WASHINGTON - The White House is expanding and expediting efforts to restart Serbia-Kosovo normalization talks as part of a broader campaign to integrate the Balkans into the Euro-Atlantic community, according to the top U.S. diplomat to the region.
"With negotiations at a standstill, both [Serbia and Kosovo] risk squandering the best chance in a generation to normalize relations and move towards a more secure and prosperous future," said Matthew Palmer, the U.S. special envoy to the western Balkans. He recently testified before the Senate Foreign Relations Subcommittee on Europe and Regional Security Cooperation.
In his first public statements since the White House announced the appointment of a dedicated special envoy for Serbia-Kosovo negotiations — a new part-time position to be occupied by Richard Grenell, U.S. ambassador to Germany — Palmer, who for months had been calling for talks to be jump-started, welcomed the diplomatic backup.
"Together, Ambassador Grenell and I will work towards helping the parties reach a comprehensive agreement on normalization," said Palmer. "With enhanced political engagement as well as the pursuit of business and commercial incentives, we will endeavor to help the parties themselves find a locally-owned agreement that is durable, implementable, and increases regional stability."
Calling the new diplomatic strategy "more like a partnership, not a division of responsibilities," Palmer said Grenell has been tasked with pushing both Serb and Kosovar parties to move quickly.
"Right now they have the attention of the White House, they have the full focus not just of the administration, but of the president," he said. "That's a very useful tool, and that's not forever. And to take advantage of that, the parties need to demonstrate that they are prepared to move on an expedited basis to actually reach some agreement."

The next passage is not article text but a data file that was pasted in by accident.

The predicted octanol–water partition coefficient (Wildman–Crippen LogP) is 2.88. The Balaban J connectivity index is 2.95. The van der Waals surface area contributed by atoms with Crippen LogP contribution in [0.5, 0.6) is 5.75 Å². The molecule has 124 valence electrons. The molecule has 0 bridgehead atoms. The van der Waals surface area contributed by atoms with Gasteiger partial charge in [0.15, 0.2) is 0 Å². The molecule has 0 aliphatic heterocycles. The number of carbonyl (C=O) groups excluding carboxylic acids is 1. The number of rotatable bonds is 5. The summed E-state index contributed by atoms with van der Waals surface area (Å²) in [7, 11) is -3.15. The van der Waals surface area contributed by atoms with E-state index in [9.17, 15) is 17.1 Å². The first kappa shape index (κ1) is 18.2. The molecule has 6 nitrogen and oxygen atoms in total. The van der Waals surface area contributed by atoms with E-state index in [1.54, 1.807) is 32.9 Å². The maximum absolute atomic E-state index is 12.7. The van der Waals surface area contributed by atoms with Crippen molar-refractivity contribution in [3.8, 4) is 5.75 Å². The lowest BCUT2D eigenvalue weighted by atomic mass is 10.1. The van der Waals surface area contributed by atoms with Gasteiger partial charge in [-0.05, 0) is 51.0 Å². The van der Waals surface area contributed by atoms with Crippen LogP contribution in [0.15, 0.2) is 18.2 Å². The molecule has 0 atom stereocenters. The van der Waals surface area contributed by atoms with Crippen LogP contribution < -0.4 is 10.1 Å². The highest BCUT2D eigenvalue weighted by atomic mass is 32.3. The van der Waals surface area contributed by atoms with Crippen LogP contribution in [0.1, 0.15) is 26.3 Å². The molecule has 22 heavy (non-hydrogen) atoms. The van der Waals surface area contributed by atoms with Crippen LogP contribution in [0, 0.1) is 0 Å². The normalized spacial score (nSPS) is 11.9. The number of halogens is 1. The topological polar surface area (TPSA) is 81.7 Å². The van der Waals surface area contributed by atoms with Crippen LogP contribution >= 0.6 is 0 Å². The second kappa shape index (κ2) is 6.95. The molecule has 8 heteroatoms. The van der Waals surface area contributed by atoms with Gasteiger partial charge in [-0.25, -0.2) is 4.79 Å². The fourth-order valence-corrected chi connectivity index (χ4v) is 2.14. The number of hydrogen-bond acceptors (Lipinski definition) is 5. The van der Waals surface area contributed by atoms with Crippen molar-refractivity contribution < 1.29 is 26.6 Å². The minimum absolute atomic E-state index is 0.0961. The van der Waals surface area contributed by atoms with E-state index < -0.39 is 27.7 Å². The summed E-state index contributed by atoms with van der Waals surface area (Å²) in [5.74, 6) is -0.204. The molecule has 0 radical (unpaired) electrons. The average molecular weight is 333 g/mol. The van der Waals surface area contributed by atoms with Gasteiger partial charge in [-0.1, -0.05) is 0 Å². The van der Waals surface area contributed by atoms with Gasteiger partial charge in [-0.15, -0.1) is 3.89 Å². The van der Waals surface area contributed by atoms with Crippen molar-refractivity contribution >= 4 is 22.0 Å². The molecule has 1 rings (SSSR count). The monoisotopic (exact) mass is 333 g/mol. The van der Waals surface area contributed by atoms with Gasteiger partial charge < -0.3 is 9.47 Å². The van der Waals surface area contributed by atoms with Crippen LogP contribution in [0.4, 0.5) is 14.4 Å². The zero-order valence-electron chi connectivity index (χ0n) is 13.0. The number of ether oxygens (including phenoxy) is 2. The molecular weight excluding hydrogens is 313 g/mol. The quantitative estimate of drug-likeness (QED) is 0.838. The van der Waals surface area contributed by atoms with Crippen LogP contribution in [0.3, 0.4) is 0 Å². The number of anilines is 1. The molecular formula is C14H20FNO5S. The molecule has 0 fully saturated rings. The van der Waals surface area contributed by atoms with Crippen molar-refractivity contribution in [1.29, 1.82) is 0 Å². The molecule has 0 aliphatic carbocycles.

Palmer also pointed to a recent European Council decision to reject EU membership negotiations for North Macedonia and Albania as a sobering warning, however, that even the most robust efforts to negotiate normalization settlements — a prerequisite for joining the 28-nation bloc — can prove futile.
"These are EU-led negotiations; the U.S. doesn't have a formal role in a dialogue process itself," he said. "That's why the decision by the European Council not to open accession negotiations with North Macedonia and Albania was so disheartening — because it sends exactly the wrong message to both Belgrade and Pristina. That message is, 'You can do difficult things; you can make hard choices; you can compromise, and you can still be denied a path forward to Europe.'"
France led the group of EU member nations that opposed starting membership talks for North Macedonia and Albania, with President Emmanuel Macron stating that although both countries made solid progress on various reforms, "some areas, such as immigration, needed more work."
"The enlargement rules need reform," Macron later said at a press conference. "We mustn't open accession talks with North Macedonia before Albania — there must be a majority for talks with both, together. We should do more to help those countries develop, not just make pledges."
Palmer said Grenell's dedicated focus on Serbia-Kosovo talks alone will complement his own ongoing work across the western Balkans region and strengthen U.S. political commitments on the ground.
"It is our hope this more robust approach that highlights the economic benefits of progress will help encourage Belgrade and Pristina to find a political settlement," he said.
A former Serbian province, Kosovo declared independence in 2008.
The country is recognized by most of the Western world, but Serbia and allies China and Russia do not, effectively shutting it out of the United Nations.
In addition to his role as special envoy to the western Balkans, Palmer, a career Foreign Service officer, continues to serve as deputy assistant secretary in the Bureau of European and Eurasian Affairs. It is a position he has held since 2018.
Grenell, 53, will act in his new role in conjunction with his current post as ambassador to Berlin. He has held that job since April 2018.
Republican Senator Ron Johnson of Wisconsin, who chairs the European subcommittee, told VOA's Serbian service that he had spoken with both diplomats, and that they have a shared plan for restarting talks.
"I know that they have a plan, the first focus of which is on economic chances," he said. "I think they can achieve something there and then try to get both parties back to work together, and we support them."
This story originated in VOA's Serbian service.